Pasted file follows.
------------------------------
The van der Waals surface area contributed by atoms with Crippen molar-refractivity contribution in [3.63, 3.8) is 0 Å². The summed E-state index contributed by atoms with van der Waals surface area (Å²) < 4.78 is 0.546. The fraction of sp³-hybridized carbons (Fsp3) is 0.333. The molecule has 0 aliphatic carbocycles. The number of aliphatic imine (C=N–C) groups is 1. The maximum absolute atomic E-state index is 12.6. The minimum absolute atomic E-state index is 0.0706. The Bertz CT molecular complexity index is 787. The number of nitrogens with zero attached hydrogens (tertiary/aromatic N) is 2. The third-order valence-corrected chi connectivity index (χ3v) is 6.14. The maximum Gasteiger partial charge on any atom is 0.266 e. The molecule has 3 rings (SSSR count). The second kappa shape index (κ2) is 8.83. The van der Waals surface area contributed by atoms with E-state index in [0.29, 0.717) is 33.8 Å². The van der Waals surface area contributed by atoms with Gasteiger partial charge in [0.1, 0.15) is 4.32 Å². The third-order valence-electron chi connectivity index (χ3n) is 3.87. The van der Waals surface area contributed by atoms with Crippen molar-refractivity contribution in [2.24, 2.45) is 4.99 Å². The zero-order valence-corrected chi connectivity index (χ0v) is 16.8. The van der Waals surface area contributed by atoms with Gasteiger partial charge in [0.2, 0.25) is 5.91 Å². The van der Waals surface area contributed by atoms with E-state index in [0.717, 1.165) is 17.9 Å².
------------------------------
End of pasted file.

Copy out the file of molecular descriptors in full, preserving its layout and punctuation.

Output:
The van der Waals surface area contributed by atoms with Crippen molar-refractivity contribution in [3.63, 3.8) is 0 Å². The summed E-state index contributed by atoms with van der Waals surface area (Å²) < 4.78 is 0.546. The fraction of sp³-hybridized carbons (Fsp3) is 0.333. The molecule has 0 aliphatic carbocycles. The number of aliphatic imine (C=N–C) groups is 1. The maximum absolute atomic E-state index is 12.6. The minimum absolute atomic E-state index is 0.0706. The Bertz CT molecular complexity index is 787. The number of nitrogens with zero attached hydrogens (tertiary/aromatic N) is 2. The third-order valence-corrected chi connectivity index (χ3v) is 6.14. The maximum Gasteiger partial charge on any atom is 0.266 e. The molecule has 3 rings (SSSR count). The second kappa shape index (κ2) is 8.83. The van der Waals surface area contributed by atoms with E-state index in [0.29, 0.717) is 33.8 Å². The van der Waals surface area contributed by atoms with Gasteiger partial charge in [0.1, 0.15) is 4.32 Å². The third-order valence-electron chi connectivity index (χ3n) is 3.87. The van der Waals surface area contributed by atoms with Crippen molar-refractivity contribution in [2.24, 2.45) is 4.99 Å². The zero-order valence-corrected chi connectivity index (χ0v) is 16.8. The van der Waals surface area contributed by atoms with Gasteiger partial charge in [0.2, 0.25) is 5.91 Å². The van der Waals surface area contributed by atoms with E-state index in [0.717, 1.165) is 17.9 Å².